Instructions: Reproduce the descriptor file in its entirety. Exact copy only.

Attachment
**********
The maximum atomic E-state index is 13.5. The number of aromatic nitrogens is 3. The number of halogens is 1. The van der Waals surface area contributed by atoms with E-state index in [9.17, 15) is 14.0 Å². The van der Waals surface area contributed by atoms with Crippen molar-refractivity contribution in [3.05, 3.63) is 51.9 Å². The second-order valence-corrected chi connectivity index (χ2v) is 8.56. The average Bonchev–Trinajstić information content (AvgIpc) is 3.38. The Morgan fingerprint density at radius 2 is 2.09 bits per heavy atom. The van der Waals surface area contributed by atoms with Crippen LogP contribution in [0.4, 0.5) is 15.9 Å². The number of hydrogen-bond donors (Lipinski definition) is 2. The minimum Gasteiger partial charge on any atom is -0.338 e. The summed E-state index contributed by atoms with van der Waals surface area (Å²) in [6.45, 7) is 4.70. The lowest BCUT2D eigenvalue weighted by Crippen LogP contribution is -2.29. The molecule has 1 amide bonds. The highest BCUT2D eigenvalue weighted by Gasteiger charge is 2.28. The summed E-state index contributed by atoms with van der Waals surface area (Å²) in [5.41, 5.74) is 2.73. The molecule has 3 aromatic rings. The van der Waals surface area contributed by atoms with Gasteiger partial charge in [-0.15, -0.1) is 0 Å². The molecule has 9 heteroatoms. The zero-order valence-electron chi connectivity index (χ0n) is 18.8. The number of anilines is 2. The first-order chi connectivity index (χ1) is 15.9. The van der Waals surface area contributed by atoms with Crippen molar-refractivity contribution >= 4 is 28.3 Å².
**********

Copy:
The maximum atomic E-state index is 13.5. The number of aromatic nitrogens is 3. The number of halogens is 1. The van der Waals surface area contributed by atoms with E-state index in [9.17, 15) is 14.0 Å². The van der Waals surface area contributed by atoms with Crippen molar-refractivity contribution in [3.05, 3.63) is 51.9 Å². The second-order valence-corrected chi connectivity index (χ2v) is 8.56. The average Bonchev–Trinajstić information content (AvgIpc) is 3.38. The Morgan fingerprint density at radius 2 is 2.09 bits per heavy atom. The van der Waals surface area contributed by atoms with Crippen LogP contribution in [0.4, 0.5) is 15.9 Å². The number of hydrogen-bond donors (Lipinski definition) is 2. The minimum Gasteiger partial charge on any atom is -0.338 e. The summed E-state index contributed by atoms with van der Waals surface area (Å²) in [6.45, 7) is 4.70. The lowest BCUT2D eigenvalue weighted by Crippen LogP contribution is -2.29. The molecule has 1 amide bonds. The highest BCUT2D eigenvalue weighted by Gasteiger charge is 2.28. The summed E-state index contributed by atoms with van der Waals surface area (Å²) in [5.41, 5.74) is 2.73. The molecule has 3 aromatic rings. The van der Waals surface area contributed by atoms with Gasteiger partial charge in [-0.15, -0.1) is 0 Å². The molecule has 9 heteroatoms. The zero-order valence-electron chi connectivity index (χ0n) is 18.8. The number of anilines is 2. The first-order chi connectivity index (χ1) is 15.9. The van der Waals surface area contributed by atoms with Crippen molar-refractivity contribution >= 4 is 28.3 Å².